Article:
(This article belongs to the Special Issue Pathogenesis and Novel Antiviral Targets of Alphaherpesviruses)
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Open AccessArticle
Examination of Staphylococcus aureus Prophages Circulating in Egypt
Viruses 2021, 13(2), 337; https://0-doi-org.brum.beds.ac.uk/10.3390/v13020337 - 22 Feb 2021
Viewed by 315
Abstract
Staphylococcus aureus infections are of growing concern given the increased incidence of antibiotic resistant strains. Egypt, like several other countries, has seen alarming increases in methicillin-resistant S. aureus (MRSA) infections. This species can rapidly acquire genes associated with resistance, as well as virulence [...] Read more.
Staphylococcus aureus infections are of growing concern given the increased incidence of antibiotic resistant strains. Egypt, like several other countries, has seen alarming increases in methicillin-resistant S. aureus (MRSA) infections. This species can rapidly acquire genes associated with resistance, as well as virulence factors, through mobile genetic elements, including phages. Recently, we sequenced 56 S. aureus genomes from Alexandria Main University Hospital in Alexandria, Egypt, complementing 17 S. aureus genomes publicly available from other sites in Egypt. In the current study, we found that the majority (73.6%) of these strains contain intact prophages, including Biseptimaviruses, Phietaviruses, and Triaviruses. Further investigation of these prophages revealed evidence of horizontal exchange of the integrase for two of the prophages. These Egyptian S. aureus prophages are predicted to encode numerous virulence factors, including genes associated with immune evasion and toxins, including the Panton–Valentine leukocidin (PVL)-associated genes lukF-PV/lukS-PV. Thus, prophages are likely to be a major contributor to the virulence of S. aureus strains in circulation in Egypt. Full article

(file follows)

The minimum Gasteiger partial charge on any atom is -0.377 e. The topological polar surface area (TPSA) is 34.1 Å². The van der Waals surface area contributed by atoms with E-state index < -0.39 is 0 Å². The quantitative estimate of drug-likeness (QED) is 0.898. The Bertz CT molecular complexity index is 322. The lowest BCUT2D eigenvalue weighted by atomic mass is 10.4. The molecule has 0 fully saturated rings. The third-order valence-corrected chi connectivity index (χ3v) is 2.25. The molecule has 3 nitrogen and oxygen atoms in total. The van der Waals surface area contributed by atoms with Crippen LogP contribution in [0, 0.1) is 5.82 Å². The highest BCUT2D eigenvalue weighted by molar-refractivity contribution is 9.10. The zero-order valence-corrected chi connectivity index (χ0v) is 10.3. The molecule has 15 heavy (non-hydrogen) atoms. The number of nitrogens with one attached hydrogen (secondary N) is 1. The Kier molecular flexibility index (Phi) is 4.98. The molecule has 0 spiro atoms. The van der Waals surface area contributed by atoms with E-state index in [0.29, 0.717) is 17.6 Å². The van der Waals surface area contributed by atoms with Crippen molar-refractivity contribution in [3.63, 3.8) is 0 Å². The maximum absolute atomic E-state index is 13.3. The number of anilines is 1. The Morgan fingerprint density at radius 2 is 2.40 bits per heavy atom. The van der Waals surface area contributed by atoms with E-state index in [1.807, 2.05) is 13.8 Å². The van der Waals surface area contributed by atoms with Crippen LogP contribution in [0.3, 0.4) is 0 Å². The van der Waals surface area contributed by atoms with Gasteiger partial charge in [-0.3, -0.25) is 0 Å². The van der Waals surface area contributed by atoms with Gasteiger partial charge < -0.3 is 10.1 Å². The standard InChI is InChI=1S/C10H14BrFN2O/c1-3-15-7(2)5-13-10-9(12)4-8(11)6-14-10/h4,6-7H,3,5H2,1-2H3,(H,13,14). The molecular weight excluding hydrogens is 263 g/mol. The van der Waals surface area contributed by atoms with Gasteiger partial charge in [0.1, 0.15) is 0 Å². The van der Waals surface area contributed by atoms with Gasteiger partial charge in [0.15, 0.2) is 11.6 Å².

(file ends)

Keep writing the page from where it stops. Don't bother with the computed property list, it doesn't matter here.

(This article belongs to the Special Issue Prophage Biology)
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Open AccessArticle
An Efficient, Counter-Selection-Based Method for Prophage Curing in Pseudomonas aeruginosa Strains
Viruses 2021, 13(2), 336; https://0-doi-org.brum.beds.ac.uk/10.3390/v13020336 - 21 Feb 2021
Viewed by 792
Abstract
Prophages are bacteriophages in the lysogenic state, where the viral genome is inserted within the bacterial chromosome. They contribute to strain genetic variability and can influence bacterial phenotypes. Prophages are highly abundant among the strains of the opportunistic pathogen Pseudomonas aeruginosa and were [...] Read more.